Now is a great time to install the Sikky Master cylinder kit.
As well as the power steering lines.
Take your time lowering the engine/trans into the bay because it’s an extremely tight fit. It’s best to have a few extra hands to push, pull and tilt the engine into place. Having had to pull the engine out a second time, I found dropping the subframe and raising the chassis was a better and quicker option so consider doing that.
With the engine in place, fasten the Sikky engine and trans mount down and bolt the manifolds onto the heads. When you’re done take a moment to admire how rad the big, burly LS engine looks in the Nissan’s bay. Don’t stare at it for too long, we’ve still got lots of work left!
Next task, supplying fuel to the engine. As you can see, I used the existing S13 hard lines and with some Earls adapter fittings that converted them to connect to -6AN fittings. That makes building the rest of the system out of AN lines and hardware possible. I’d stay away from the tiny Earls fuel filter that is shown because it’s too small to use for daily driving. Race car duty, maybe but not on a vehicle that will see day to day use. It plugs up too quickly. Instead use a proper sized filter like I showed in Part 1.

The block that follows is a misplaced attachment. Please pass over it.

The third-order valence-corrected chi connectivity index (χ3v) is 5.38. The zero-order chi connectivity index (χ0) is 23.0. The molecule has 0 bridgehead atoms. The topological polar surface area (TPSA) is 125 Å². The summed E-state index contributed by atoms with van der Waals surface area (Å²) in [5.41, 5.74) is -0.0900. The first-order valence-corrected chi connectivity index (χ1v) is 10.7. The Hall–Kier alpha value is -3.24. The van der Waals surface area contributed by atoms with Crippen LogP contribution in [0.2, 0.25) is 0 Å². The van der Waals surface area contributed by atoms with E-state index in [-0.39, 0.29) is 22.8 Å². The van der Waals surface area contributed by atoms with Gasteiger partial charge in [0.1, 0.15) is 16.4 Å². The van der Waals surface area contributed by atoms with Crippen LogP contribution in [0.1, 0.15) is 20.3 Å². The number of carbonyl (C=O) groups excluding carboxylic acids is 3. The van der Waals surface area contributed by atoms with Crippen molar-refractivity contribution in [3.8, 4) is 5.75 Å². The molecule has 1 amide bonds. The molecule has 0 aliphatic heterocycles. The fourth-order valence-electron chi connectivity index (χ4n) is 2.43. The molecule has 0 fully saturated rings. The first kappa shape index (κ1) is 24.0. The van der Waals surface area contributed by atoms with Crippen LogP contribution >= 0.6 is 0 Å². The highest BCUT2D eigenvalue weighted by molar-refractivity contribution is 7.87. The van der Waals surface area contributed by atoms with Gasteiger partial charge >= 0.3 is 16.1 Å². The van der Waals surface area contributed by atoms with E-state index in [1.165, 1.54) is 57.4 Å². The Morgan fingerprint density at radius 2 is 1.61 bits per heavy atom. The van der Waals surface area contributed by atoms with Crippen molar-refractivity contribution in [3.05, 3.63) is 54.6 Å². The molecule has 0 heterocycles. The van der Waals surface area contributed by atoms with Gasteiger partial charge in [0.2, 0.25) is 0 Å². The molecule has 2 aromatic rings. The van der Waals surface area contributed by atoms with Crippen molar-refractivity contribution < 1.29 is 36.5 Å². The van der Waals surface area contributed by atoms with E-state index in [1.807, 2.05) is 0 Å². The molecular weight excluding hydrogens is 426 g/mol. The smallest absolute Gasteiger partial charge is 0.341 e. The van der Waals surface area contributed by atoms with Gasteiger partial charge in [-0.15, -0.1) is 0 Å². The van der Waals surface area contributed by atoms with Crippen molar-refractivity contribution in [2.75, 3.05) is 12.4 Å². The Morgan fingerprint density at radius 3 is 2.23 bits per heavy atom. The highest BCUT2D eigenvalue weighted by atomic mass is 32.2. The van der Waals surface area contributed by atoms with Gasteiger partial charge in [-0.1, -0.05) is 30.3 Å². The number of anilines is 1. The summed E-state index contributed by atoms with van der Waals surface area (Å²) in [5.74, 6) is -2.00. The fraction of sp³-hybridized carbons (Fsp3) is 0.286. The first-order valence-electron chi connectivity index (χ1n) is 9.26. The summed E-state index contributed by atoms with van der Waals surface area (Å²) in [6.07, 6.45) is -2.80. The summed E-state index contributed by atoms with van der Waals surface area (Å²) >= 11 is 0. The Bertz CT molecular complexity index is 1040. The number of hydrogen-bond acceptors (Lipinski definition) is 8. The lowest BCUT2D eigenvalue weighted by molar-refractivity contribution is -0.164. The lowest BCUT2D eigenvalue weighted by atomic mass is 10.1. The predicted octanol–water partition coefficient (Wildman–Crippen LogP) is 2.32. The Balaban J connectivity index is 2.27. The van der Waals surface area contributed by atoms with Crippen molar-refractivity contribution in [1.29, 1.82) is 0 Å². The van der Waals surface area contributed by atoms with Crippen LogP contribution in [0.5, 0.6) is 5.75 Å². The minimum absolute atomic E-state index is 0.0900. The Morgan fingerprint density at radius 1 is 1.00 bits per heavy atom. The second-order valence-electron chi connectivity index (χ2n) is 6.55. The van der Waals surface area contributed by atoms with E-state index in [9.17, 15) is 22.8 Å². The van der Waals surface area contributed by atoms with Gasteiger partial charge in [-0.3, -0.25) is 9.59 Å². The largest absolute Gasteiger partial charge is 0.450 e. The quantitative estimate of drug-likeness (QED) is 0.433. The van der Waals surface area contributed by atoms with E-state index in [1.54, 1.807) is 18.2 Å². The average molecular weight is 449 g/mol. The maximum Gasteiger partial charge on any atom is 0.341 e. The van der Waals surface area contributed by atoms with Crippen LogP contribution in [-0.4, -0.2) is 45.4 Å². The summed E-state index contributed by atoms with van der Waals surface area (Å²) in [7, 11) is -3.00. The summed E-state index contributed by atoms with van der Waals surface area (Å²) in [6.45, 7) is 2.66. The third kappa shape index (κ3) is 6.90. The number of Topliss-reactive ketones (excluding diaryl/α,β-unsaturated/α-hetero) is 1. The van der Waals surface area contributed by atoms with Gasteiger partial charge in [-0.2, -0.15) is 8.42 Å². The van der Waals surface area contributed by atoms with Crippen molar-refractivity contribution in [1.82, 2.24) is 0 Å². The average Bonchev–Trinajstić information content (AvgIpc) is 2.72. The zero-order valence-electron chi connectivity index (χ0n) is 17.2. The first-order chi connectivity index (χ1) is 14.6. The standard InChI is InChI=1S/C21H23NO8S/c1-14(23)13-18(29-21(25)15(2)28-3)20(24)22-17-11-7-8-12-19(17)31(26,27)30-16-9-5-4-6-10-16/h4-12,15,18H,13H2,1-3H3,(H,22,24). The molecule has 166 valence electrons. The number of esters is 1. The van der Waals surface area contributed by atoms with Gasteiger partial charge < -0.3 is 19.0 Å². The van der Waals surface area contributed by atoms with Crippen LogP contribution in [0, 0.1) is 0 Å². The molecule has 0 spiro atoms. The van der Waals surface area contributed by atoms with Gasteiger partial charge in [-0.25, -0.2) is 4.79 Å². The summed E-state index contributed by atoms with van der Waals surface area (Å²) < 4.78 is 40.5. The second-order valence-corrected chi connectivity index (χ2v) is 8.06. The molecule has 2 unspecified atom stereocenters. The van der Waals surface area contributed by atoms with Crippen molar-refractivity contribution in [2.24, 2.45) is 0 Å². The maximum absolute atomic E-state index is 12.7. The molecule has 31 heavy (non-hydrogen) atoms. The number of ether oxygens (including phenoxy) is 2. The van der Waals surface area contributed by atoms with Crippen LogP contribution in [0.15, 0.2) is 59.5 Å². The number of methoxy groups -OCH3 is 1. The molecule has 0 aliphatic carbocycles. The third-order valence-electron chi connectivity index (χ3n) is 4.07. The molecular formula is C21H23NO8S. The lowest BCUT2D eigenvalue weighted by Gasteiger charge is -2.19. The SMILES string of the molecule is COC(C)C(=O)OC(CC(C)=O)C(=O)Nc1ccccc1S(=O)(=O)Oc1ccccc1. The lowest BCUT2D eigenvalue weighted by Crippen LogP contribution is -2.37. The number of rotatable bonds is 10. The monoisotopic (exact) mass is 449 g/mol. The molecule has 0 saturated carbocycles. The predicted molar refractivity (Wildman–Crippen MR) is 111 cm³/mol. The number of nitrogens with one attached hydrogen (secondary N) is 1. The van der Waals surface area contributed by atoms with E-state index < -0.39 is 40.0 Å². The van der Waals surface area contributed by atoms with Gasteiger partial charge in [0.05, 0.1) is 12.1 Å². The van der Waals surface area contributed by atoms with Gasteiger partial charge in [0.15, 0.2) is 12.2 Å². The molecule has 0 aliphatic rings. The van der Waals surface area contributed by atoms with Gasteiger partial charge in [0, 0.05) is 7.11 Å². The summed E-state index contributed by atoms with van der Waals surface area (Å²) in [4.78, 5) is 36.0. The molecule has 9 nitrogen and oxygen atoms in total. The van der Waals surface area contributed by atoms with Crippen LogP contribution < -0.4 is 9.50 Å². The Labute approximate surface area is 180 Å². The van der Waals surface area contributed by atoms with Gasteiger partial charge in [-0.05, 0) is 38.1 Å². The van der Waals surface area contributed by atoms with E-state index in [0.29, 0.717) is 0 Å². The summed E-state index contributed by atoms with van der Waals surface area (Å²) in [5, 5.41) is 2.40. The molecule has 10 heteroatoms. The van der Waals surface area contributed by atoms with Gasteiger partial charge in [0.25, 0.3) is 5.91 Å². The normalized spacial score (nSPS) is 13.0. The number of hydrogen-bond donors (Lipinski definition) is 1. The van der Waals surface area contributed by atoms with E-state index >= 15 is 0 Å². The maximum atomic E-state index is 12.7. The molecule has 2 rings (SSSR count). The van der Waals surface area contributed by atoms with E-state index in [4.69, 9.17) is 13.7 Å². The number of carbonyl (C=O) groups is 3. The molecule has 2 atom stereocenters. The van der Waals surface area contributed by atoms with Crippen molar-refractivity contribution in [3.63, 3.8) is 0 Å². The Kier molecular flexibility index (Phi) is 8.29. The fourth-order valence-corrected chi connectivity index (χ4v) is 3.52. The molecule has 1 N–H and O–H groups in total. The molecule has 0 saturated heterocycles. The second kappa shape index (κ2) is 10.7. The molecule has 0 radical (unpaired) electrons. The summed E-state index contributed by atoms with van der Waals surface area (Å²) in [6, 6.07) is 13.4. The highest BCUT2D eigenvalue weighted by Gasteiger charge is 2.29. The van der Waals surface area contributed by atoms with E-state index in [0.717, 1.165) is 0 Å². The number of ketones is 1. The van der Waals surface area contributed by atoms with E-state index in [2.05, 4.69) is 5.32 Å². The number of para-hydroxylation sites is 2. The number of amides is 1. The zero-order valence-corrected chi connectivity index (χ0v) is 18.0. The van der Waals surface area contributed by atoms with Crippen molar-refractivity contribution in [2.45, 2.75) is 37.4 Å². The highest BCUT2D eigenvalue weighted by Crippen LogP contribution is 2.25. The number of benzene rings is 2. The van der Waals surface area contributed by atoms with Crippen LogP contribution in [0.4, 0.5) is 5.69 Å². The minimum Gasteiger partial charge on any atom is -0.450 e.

Earls fittings and lines are meant to be hand assembled so building custom lines isn’t as difficult as you think. Here the feed line is almost done, it’ll run from the Nissan hard line to the fuel pressure regulator.
I mounted the Fuelab fuel pressure regulator right next to the ABS unit using a custom bracket that I quickly fabbed up. It was the ideal spot for easy and quick routing of both feed and return lines.
To mate the AN fitting to the GM fuel rail you need an adapter fitting. These are readily available and can be quickly ordered from Summit Racing.